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Recent studies have found the emergence of multi-drug resistant Salmonella tphimurium DT104 that causes infections in humans and cattle.

The rapid and unselective use of traditional antibiotics gives rise to the emergence of drug resistant phenotype in typhoidal and non-typhoidal Salmonella serovars, which has increased the difficulties in curing Salmonella-induced food-borne illnesses (majorly typhoid or paratyphoid fever, gastroenteritis, and diarrhoea) worldwide.

Salmonella typhimurium ST313, an invasive non-typhoidal Salmonella serovar, causes bloodstream infection in the malnourished and immunocompromised population of sub-Saharan Africa.

Recent studies have reported the emergence of multi-drug resistant (MDR) phenotype in Salmonella tphimurium DT104, which causes infection in humans and cattle. 

Conferring protection

The MDR phenotype in this pathogen was provided by Salmonella Genomic Island-1 (SGI-1), which confers protection against a wide range of antibiotics, including ampicillin (pse-1), chloramphenicol/florfenicol (floR), streptomycin/spectinomycin (aadA2), sulphonamides (sul1), and tetracycline (tetG) (ACSSuT).

Further emergence of extensively drug-resistant (XDR) S. Typhimurium ST313 (having multi-drug resistant (MDR) and resistance against extended-spectrum beta-lactamase and azithromycin) in Africa posed a significant threat to global health.

Recent studies reported an annual incidence of as many as 360 cases of typhoid fever per 1,00,000 people, with an annual estimate of 4.5 million cases and 8,930 deaths (0.2% fatality rate) in India.

The continuous adaptation of this bacteria to the available antibiotics creates a risk of developing antimicrobial resistance in the future. This is the reason why it is essential to study the effect of new drugs and find their potential targets in Salmonella in detail.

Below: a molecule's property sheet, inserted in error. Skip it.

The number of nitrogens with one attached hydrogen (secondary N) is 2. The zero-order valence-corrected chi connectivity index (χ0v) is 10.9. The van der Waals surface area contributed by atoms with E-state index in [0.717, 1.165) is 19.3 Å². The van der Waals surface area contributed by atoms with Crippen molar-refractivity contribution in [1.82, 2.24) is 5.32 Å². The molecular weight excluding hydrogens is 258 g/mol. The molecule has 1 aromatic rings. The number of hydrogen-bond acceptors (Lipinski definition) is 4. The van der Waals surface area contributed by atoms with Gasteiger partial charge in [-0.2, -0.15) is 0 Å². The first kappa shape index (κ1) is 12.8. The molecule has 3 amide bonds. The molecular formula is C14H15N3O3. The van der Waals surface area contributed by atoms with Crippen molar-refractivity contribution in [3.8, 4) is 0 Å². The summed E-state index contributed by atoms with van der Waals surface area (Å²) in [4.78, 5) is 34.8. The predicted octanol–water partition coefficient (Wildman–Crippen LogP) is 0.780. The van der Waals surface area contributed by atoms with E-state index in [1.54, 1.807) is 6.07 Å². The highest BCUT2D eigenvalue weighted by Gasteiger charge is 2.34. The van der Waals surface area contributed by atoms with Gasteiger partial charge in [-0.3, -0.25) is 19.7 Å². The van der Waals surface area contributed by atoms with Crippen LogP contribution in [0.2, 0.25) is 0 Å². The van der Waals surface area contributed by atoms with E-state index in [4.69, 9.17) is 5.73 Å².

A recent study carried out by our group showed that outer membrane porins of Salmonella Typhimurium play an essential role in the survival of the bacteria in the presence of antibiotics.

The study was published in the Journal of Antimicrobial Chemotherapy on September 30, 2022.

In this study, we showed that deleting outer membrane protein A (OmpA) from Salmonella hampered its survival in the presence of two beta-lactam drugs — ceftazidime and meropenem. OmpA is one of the most abundant barrel-shaped porin proteins localised in the outer membrane of Salmonella.

Absence of OmpA

The absence of OmpA in Salmonella hampers the stability of the bacterial outer membrane and reduces the expression of efflux pump genes.

The study further showed that the outer membrane protein A could restrict the entry of antibiotics into the bacteria, thus improving the survival of the pathogen under antibiotic treatment.

Removing OmpA resulted in a greater intake of ceftazidime and meropenem, which ultimately killed the mutant bacteria by disrupting its outer envelope.

Most importantly, this study showed that disruption of OmpA can also effectively reduce the antibiotic-resistant persister population of Salmonella.

Administration of ceftazidime in mice infected with the OmpA-deleted strain of Salmonella cured the infection and proved that OmpA plays a crucial role in antimicrobial resistance. This study is a continuation of another important research work published by our team in August 2022 (PLoS Pathogens), which delineated the role of Salmonella OmpA against the nitrosative stress of host macrophages. The loss of integrity of the bacterial outer membrane in the absence of OmpA made the bacteria highly susceptible to killing by the host’s innate immune system.

Other Gram-negative pathogens (Escherichia coli, Acinetobacter baumannii, Klebsiella pneumoniae, Pseudomonas aeruginosa, etc.) use outer membrane porins for various purposes, ranging from maintaining outer membrane stability to developing antimicrobial resistance.

Reducing AMR risk

As demonstrated in our study, the strategy to target outer membrane protein A (OmpA) of Salmonella can also be used to develop novel antimicrobials for other pathogens that can effectively reduce the risk of antimicrobial resistance (AMR) in the future.

Source : The Hindu 30th Oct 2022 by (Dipshikha Chakravortty is Professor at the Department of Microbiology and Cell Biology, Indian Institute of Science, Bangalore)